Disrespect toward women who had achieved the highest levels of power was rampant on Tuesday. At the Senate Intelligence Committee hearings, U.S. Sen. Kamala Harris (D-CA) was interrupted during her questioning of Attorney General Jeff Sessions by Sen. John McCain, who was frankly out of order. Meanwhile, at a meeting of board and employees to discuss sexist practices at Uber, a male board member tried to shut down a female. As Arianna Huffington discussed how one female director makes it possible for others, David Bonderman quipped, “more women means more talking.”
As Susan Chira pointed out in New York Times Business section, social media outrage ensued and Bonderman resigned from Uber’s board. But that doesn’t change reality—study after study proves that when women speak up they are shut down. Who can forget the fracas when Sen. Elizabeth Warren was determined to read Coretta Scott King’s letter on the floor of the Senate? Senate Majority Leader Mitch McConnell shut her down with a little-known rule.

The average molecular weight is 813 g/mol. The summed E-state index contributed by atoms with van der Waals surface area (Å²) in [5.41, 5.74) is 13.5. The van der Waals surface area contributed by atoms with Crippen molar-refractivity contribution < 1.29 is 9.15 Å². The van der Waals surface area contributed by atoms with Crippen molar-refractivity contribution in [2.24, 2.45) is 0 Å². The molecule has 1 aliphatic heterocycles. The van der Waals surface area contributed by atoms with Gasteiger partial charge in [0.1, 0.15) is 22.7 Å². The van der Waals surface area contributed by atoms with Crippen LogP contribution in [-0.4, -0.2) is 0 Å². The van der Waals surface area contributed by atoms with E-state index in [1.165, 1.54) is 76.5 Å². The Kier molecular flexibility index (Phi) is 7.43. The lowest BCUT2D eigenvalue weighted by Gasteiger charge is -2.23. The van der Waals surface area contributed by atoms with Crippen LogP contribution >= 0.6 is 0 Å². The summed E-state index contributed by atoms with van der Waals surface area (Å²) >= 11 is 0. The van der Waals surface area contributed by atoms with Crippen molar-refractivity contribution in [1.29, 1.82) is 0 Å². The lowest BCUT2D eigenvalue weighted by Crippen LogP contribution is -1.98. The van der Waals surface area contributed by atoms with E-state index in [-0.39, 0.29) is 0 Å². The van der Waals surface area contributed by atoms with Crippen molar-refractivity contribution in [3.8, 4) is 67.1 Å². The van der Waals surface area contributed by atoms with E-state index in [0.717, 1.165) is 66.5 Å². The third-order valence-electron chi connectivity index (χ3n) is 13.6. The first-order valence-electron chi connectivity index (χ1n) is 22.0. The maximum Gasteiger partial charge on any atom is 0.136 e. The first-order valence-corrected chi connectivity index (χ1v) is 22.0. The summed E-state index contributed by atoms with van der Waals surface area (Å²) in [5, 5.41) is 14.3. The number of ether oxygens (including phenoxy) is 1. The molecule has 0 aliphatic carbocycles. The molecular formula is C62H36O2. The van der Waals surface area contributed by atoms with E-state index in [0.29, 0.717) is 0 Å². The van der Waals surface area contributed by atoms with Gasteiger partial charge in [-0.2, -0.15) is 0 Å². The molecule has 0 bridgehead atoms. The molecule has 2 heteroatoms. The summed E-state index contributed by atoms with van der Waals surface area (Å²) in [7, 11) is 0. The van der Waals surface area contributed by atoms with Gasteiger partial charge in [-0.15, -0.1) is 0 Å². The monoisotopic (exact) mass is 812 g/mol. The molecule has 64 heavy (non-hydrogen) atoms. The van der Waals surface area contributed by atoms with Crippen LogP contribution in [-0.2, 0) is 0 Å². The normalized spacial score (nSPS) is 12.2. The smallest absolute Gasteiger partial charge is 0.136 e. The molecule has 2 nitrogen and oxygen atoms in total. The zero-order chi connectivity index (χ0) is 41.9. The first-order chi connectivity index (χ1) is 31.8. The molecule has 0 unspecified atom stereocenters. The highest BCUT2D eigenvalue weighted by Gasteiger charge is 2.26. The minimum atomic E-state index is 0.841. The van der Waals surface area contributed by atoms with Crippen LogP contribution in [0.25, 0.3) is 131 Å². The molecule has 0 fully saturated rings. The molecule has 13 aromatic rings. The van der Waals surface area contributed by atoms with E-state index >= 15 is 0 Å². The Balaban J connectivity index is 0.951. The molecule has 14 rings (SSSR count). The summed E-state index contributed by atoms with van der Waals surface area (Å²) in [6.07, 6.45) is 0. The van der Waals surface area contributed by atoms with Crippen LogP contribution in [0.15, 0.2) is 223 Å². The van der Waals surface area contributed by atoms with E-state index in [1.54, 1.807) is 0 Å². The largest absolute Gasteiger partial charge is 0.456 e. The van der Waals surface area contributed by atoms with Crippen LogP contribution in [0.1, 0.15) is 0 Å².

“Sen. Warren was giving a lengthy speech,” he said. “She had appeared to violate the rule. She was warned. She was given an explanation. Nevertheless, she persisted.” Those last three words became a rallying cry—but as Tuesday showed, they’ve done little to move the bar toward equality.
The truth is that without a systemic change, no amount of public chastisement is going to help. I’ve seen this repeatedly in the corporations I’ve worked with—they throw millions of dollars at diversity programs, but little ever changes. Without a complete overhaul of the culture of a company, no amount of pithy sayings or public outrage will make the slightest bit of difference.
Photo credit: MMM